I have started the structure for Swee’Pea’s. The walls I’m using are from FOS Scale Models. Some have been cut to length, others have been added to for height. All lumber not specified is from Northeastern.
Also, I got some new 3D parts printed, including a cornice and storefronts. These all look wonky right now, but they’ll shore up once the bracing is in.
My build is bigger than George’s ‘prototype’, but this is intentional. I’ve added more windows and there will be a small street-level walk up for the rooming house upstairs. As with the previous building, it’s a tribute to — not a copy of.
Here’s the original, note it’s odd triangular shape:
Here’s mine, alongside the Scale Supply Store for scale:
After I was happy with the size and shape, I went on to staining and weathering the walls:
For the staining I used a combination of black alcohol mix, along with a light wash of “Anthonian Camoshade” from Citadel. Other light colors were added to random, single clapboards for variation.
Finally, pastel chalks were used to finish the weathering and make the model appear dusty and well-worn in it’s environment.
For the signs, I took my time to find and match the original fonts. It’s one aspect of the build I was keen to replicate faithfully, as opposed to putting my spin on things. Seeing as George would’ve made these structures some years ago, I knew to limit my search to classic/OG fonts. For the main “Swee’Peas” sign, for example, it was simply the classic Arial Rounded. Easy, Swee’Peasy.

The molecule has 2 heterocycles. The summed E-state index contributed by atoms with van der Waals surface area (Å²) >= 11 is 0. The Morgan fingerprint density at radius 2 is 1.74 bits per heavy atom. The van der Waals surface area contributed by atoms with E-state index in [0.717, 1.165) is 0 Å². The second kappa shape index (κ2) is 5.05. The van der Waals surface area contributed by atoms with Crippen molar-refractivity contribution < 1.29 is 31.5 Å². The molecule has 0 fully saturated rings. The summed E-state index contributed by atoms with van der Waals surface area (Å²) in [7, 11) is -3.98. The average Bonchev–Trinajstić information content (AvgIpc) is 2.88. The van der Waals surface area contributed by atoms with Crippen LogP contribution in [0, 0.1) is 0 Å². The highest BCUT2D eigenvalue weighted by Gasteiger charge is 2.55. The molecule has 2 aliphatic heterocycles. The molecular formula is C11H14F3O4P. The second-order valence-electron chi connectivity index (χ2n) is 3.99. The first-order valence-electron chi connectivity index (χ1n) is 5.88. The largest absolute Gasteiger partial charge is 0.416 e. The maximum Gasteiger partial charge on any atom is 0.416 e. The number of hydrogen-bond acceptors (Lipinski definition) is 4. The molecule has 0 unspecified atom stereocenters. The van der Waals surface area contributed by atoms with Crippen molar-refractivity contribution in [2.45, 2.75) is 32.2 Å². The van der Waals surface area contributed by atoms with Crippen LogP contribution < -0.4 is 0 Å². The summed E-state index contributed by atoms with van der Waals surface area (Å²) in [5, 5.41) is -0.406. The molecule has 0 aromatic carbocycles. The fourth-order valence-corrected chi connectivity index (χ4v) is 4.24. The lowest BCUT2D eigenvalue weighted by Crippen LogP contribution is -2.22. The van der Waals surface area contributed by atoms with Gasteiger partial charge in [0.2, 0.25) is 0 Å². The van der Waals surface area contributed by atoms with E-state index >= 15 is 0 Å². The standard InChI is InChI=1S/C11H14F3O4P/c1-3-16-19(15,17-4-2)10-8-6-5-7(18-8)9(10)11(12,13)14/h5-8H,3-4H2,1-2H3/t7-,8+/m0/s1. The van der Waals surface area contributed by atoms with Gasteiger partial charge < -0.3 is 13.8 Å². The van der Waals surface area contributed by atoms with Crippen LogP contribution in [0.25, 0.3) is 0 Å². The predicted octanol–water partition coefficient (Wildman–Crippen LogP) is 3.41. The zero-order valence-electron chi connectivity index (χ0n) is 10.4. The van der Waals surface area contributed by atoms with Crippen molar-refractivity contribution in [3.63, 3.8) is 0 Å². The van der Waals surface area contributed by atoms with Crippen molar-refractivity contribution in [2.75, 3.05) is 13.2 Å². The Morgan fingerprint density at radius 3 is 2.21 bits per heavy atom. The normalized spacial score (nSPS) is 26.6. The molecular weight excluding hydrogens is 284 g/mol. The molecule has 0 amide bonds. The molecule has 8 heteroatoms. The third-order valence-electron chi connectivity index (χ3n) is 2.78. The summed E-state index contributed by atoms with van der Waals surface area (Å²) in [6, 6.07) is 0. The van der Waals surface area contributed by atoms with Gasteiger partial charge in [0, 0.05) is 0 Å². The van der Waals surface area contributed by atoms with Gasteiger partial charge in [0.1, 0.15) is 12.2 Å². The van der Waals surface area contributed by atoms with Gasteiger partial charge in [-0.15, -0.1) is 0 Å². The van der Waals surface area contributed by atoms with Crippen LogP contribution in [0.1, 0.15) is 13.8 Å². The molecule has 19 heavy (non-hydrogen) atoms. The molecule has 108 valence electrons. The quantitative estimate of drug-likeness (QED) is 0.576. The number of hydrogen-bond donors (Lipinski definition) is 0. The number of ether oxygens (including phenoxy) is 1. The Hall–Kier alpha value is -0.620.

All my signs are made in “Pages” – which is Apple’s answer to Microsoft Word. Pages is incredibly intuitive and extremely powerful in its simplicity. Basic 2D shapes are laid down first, with borders added where necessary. Text is then laid on top, sized, positioned and colored. For me, this is a very quick process and an entire sheet of custom-made signs takes me under an hour.
On the building’s rear is an old ad for “Wonderful Rat Destroyer”. A few Google searches later and I had a close match that I printed pre-faded and weathered with chalk. I sourced the Dr Pepper ad (found on the Swee’Peas banner) from Google too.
Moving onto the roof, I carefully cut cereal packaging for a base and 220 grit sandpaper, glueing it on top so it replicates old gravel roofing. The rough sandpaper is a great match for scale gravel.
I then made a roof trim and cap to thicken the appearance of the roof. This was made from plain strip wood from a variety pack purchased in Hobby Lobby. Using fine steel wool to remove the wood fibers often found on this cheap lumber is recommended.
I also made a roof access shed from the same cereal packaging and 1/8″ strip wood. This will later be cladded with boards and tar paper roofing.
But that’s for the next post.